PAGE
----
I had recently obtained the IHG credit card which is also issued by Chase (see story here), so we decided my fiancé, Becky, would have a better chance at getting approved for 2 cards from Chase than I would.  She applied for the both the personal Premier and the personal Plus cards a few days apart online and was instantly approved for both.  The “hard” part was complete, so we just barely used them until January and then started putting all of our regular spend on them (I was added as an authorized user on one of the cards).  After spending $2,000 on each card to qualify for the 50,000 point bonuses, we needed to get an additional 6,000 points from something else.  None of Southwest’s point earning partners really line up with our habits, so we decided to just earn the last 6,000 points via spending money on the credit cards.

We had already booked a Southwest flight for each of us for February of this year, so we had a decision to make.  If we rushed to earn the Companion Pass before this flight, we could have cancelled my already booked flight (for free) and then re-added me to the reservation as Becky’s companion for free.  This would save us a few hundred dollars that could then be put towards a future flight on Southwest, but would require us to reach the 110,000 points very quickly once the new year rolled over.  The alternative was to just take this flight as normal and have the miles earned on that trip count towards earning the Companion Pass.  This saves us from putting an extra $6,000 of spend on the credit cards in January, and lowers the total amount we would have to spend by ~$2,000.

While it would be possible to manufacture the $6,000 in spend by buying pre-paid gift cards that we would use later on in the year, we decided to just take it slow and not try to rush on earning the Companion Pass.  While we miss an opportunity to save some money, this saves us the hassle of unloading a bunch of gift cards.  The next time we might use the pass would be in the summer and we will have well over $6,000 of natural spend to put on the cards by that point.  Once we cross the 110,000 point threshold and earn the Companion Pass sometime in late February or March, we’ll be able to fly half-price until the end of 2016!  For the cost of $168 in annual fees for the credit cards, we should be able to book 4-5 round-trip flights for each of us for only $5.60 in taxes each way.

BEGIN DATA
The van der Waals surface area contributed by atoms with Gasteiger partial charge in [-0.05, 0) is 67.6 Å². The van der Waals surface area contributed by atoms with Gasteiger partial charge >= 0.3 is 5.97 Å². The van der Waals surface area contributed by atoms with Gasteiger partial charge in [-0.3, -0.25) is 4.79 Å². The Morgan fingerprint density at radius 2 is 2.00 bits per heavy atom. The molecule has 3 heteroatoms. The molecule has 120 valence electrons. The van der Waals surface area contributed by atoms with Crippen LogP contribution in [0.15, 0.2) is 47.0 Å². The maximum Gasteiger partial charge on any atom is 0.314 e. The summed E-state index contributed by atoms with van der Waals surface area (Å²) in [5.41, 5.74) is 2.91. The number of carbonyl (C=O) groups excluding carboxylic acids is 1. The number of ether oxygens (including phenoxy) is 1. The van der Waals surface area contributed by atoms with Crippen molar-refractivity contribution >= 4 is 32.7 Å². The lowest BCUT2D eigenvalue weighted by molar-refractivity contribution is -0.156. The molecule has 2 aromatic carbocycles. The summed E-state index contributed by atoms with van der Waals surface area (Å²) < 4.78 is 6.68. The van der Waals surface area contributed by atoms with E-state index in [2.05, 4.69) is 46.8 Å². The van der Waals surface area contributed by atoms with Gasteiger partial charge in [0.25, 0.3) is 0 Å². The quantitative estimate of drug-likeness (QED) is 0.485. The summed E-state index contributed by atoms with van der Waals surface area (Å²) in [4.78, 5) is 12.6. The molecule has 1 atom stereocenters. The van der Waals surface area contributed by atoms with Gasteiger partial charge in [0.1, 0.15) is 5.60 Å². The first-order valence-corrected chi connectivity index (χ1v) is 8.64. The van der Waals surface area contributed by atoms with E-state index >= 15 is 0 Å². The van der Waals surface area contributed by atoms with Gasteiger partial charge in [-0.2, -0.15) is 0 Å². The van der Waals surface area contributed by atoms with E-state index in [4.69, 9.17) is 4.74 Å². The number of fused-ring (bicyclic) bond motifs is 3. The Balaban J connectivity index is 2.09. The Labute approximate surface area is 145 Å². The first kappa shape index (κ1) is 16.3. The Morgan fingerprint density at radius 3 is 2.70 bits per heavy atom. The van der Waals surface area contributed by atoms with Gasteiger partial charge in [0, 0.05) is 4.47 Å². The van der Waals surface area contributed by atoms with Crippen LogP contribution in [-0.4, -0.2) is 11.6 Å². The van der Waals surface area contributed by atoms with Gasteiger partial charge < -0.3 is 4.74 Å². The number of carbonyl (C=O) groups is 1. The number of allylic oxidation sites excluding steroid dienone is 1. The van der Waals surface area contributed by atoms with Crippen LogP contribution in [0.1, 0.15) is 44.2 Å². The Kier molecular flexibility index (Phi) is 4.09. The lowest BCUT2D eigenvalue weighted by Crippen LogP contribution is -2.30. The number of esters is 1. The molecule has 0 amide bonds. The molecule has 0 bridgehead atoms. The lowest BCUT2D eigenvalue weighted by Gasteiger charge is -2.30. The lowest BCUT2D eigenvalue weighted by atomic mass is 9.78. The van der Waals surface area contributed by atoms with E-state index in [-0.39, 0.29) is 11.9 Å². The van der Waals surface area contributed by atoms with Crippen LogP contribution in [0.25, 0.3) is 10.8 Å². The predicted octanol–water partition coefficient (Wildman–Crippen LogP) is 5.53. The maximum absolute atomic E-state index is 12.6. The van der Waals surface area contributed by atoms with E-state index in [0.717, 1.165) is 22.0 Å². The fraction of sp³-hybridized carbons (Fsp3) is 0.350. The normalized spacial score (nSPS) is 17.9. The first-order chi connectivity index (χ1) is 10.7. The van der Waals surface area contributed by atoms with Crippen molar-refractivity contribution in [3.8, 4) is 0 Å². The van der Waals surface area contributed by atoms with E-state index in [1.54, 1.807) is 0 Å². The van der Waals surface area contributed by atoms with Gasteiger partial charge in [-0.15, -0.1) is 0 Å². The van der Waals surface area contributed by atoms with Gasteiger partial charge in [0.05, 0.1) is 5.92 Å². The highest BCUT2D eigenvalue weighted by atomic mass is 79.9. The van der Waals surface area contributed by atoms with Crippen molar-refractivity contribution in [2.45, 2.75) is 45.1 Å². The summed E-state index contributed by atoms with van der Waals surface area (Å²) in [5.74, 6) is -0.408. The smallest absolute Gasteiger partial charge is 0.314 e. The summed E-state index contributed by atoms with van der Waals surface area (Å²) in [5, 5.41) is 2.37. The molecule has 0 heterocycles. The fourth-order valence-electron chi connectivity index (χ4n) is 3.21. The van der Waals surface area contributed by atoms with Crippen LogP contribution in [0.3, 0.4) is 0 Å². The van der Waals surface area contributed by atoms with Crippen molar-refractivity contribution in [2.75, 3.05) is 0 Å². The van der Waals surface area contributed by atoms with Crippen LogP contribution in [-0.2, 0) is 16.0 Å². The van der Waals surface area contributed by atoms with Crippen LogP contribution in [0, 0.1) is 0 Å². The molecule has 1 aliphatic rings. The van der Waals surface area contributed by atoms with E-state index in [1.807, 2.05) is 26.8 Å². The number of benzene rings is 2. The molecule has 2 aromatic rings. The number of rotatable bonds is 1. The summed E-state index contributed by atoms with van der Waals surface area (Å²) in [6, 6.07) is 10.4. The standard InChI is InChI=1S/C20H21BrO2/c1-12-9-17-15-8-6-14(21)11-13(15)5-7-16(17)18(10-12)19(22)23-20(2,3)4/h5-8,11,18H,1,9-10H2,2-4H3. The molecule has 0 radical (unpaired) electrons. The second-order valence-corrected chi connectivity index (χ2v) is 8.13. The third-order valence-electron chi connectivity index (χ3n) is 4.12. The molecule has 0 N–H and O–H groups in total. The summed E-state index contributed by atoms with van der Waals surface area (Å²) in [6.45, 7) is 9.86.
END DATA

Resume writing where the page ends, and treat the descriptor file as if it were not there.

Where Can 110,000 Points and the Companion Pass take you?

Unlike many airline frequent flyer programs, booking reward flights does not have a fixed cost per region.  Most airlines charge a flat fee depending on the origin and destination of a flight (for example, United charges 25,000 miles for any round-trip flight within the US) regardless of what the ticket normally costs.  Southwest on the other hand, bases the amount of points required to book the flight on the actual cost of the ticket at approximately 70 points per dollar for Wanna Get Away fares.  This makes the each point worth around 1.4-1.6 cents.  If you have the companion pass though, you are essentially doubling the value of your points every time you take your companion with you which makes them worth ~2.8 cents per point.  This means while earning the Companion Pass, you also earned over $3,000 dollars worth of points to use towards flights!  Because the point rate per flight is based on the actual cost, it is also possible to take advantage of sales that Southwest has on various routes during the year.

Southwest flies to most major cities in the US and several cities in Central America including Cancun, Aruba, San Jose (Starting in March), and many others.  Southwest has an Interactive Route Map in which you can explore all the different places that Southwest flies to.

 

We haven’t decided all the places we will visit yet with our shiny new Companion Pass, but you can bet we’ll make the most of it before it expires at the end of 2016.  My soon to be wife and I could even alternate getting the Companion Pass every 2 years and always have an extremely cheap way to fly domestically, but we don’t have to decide on that for a while.  How would you use the Companion Pass and 110,000 miles?